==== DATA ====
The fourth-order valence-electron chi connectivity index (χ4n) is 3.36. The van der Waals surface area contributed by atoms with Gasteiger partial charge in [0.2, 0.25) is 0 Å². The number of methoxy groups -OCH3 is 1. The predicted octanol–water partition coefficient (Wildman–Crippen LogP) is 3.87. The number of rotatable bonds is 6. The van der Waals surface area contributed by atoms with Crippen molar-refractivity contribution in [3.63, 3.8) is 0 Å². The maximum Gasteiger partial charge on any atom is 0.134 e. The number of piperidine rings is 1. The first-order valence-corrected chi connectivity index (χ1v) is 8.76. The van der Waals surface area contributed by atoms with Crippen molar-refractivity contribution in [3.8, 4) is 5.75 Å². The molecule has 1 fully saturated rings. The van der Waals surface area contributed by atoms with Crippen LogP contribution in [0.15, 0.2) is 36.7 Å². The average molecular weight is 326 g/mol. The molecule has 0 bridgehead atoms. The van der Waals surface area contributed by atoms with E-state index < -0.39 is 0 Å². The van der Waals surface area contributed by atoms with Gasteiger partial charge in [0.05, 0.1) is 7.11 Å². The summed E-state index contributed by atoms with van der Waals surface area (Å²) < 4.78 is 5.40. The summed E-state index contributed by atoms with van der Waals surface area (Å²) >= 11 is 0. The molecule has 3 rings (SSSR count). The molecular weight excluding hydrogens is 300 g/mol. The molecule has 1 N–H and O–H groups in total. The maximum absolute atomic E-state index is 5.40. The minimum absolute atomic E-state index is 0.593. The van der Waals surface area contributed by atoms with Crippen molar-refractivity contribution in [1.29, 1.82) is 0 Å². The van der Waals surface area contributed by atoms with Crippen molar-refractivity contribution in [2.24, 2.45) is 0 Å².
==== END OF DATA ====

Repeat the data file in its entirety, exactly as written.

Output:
The fourth-order valence-electron chi connectivity index (χ4n) is 3.36. The van der Waals surface area contributed by atoms with Gasteiger partial charge in [0.2, 0.25) is 0 Å². The number of methoxy groups -OCH3 is 1. The predicted octanol–water partition coefficient (Wildman–Crippen LogP) is 3.87. The number of rotatable bonds is 6. The van der Waals surface area contributed by atoms with Crippen molar-refractivity contribution in [3.63, 3.8) is 0 Å². The maximum Gasteiger partial charge on any atom is 0.134 e. The number of piperidine rings is 1. The first-order valence-corrected chi connectivity index (χ1v) is 8.76. The van der Waals surface area contributed by atoms with Crippen molar-refractivity contribution in [3.8, 4) is 5.75 Å². The molecule has 1 fully saturated rings. The van der Waals surface area contributed by atoms with Crippen LogP contribution in [0.15, 0.2) is 36.7 Å². The average molecular weight is 326 g/mol. The molecule has 0 bridgehead atoms. The van der Waals surface area contributed by atoms with E-state index < -0.39 is 0 Å². The van der Waals surface area contributed by atoms with Gasteiger partial charge in [0.05, 0.1) is 7.11 Å². The summed E-state index contributed by atoms with van der Waals surface area (Å²) < 4.78 is 5.40. The summed E-state index contributed by atoms with van der Waals surface area (Å²) >= 11 is 0. The molecule has 3 rings (SSSR count). The molecular weight excluding hydrogens is 300 g/mol. The molecule has 1 N–H and O–H groups in total. The maximum absolute atomic E-state index is 5.40. The minimum absolute atomic E-state index is 0.593. The van der Waals surface area contributed by atoms with Crippen molar-refractivity contribution in [1.29, 1.82) is 0 Å². The van der Waals surface area contributed by atoms with Crippen molar-refractivity contribution in [2.24, 2.45) is 0 Å².